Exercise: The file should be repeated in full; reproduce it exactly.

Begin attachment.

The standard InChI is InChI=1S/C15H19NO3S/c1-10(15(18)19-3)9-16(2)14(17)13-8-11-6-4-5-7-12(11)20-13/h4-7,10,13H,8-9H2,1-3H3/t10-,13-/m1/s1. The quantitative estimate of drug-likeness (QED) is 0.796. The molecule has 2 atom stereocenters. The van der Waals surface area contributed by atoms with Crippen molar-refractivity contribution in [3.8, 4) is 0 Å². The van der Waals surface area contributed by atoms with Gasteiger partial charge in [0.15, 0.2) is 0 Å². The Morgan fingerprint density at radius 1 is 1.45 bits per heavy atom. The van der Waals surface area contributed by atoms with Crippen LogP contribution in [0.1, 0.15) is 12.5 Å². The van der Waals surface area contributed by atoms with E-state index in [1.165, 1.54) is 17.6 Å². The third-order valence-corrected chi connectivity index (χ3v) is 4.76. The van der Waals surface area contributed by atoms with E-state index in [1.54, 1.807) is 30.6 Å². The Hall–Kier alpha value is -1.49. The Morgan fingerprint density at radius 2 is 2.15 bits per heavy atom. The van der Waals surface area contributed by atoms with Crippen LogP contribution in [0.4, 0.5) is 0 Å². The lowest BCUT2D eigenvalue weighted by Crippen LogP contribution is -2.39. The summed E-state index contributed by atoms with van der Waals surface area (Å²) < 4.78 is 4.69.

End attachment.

The standard InChI is InChI=1S/C15H19NO3S/c1-10(15(18)19-3)9-16(2)14(17)13-8-11-6-4-5-7-12(11)20-13/h4-7,10,13H,8-9H2,1-3H3/t10-,13-/m1/s1. The quantitative estimate of drug-likeness (QED) is 0.796. The molecule has 2 atom stereocenters. The van der Waals surface area contributed by atoms with Crippen molar-refractivity contribution in [3.8, 4) is 0 Å². The van der Waals surface area contributed by atoms with Gasteiger partial charge in [0.15, 0.2) is 0 Å². The Morgan fingerprint density at radius 1 is 1.45 bits per heavy atom. The van der Waals surface area contributed by atoms with Crippen LogP contribution in [0.1, 0.15) is 12.5 Å². The van der Waals surface area contributed by atoms with E-state index in [1.165, 1.54) is 17.6 Å². The third-order valence-corrected chi connectivity index (χ3v) is 4.76. The van der Waals surface area contributed by atoms with E-state index in [1.54, 1.807) is 30.6 Å². The Hall–Kier alpha value is -1.49. The Morgan fingerprint density at radius 2 is 2.15 bits per heavy atom. The van der Waals surface area contributed by atoms with Crippen LogP contribution in [0.4, 0.5) is 0 Å². The lowest BCUT2D eigenvalue weighted by Crippen LogP contribution is -2.39. The summed E-state index contributed by atoms with van der Waals surface area (Å²) < 4.78 is 4.69.